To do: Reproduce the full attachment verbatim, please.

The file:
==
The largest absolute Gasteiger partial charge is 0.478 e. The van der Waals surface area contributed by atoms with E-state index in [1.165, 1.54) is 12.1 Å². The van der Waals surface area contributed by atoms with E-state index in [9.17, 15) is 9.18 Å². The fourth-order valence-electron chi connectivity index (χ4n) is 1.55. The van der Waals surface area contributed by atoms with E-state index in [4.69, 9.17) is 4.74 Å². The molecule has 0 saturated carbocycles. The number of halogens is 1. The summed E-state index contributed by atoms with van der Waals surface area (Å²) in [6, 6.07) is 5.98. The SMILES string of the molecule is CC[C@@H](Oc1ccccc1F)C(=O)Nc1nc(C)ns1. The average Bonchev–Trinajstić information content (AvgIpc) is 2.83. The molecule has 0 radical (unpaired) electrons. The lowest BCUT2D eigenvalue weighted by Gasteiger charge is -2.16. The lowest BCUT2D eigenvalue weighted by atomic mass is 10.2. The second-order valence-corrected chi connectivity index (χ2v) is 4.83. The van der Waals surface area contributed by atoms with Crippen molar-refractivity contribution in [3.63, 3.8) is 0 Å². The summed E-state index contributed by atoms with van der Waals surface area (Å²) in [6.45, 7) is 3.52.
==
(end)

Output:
The largest absolute Gasteiger partial charge is 0.478 e. The van der Waals surface area contributed by atoms with E-state index in [1.165, 1.54) is 12.1 Å². The van der Waals surface area contributed by atoms with E-state index in [9.17, 15) is 9.18 Å². The fourth-order valence-electron chi connectivity index (χ4n) is 1.55. The van der Waals surface area contributed by atoms with E-state index in [4.69, 9.17) is 4.74 Å². The molecule has 0 saturated carbocycles. The number of halogens is 1. The summed E-state index contributed by atoms with van der Waals surface area (Å²) in [6, 6.07) is 5.98. The SMILES string of the molecule is CC[C@@H](Oc1ccccc1F)C(=O)Nc1nc(C)ns1. The average Bonchev–Trinajstić information content (AvgIpc) is 2.83. The molecule has 0 radical (unpaired) electrons. The lowest BCUT2D eigenvalue weighted by Gasteiger charge is -2.16. The lowest BCUT2D eigenvalue weighted by atomic mass is 10.2. The second-order valence-corrected chi connectivity index (χ2v) is 4.83. The van der Waals surface area contributed by atoms with Crippen molar-refractivity contribution in [3.63, 3.8) is 0 Å². The summed E-state index contributed by atoms with van der Waals surface area (Å²) in [6.45, 7) is 3.52.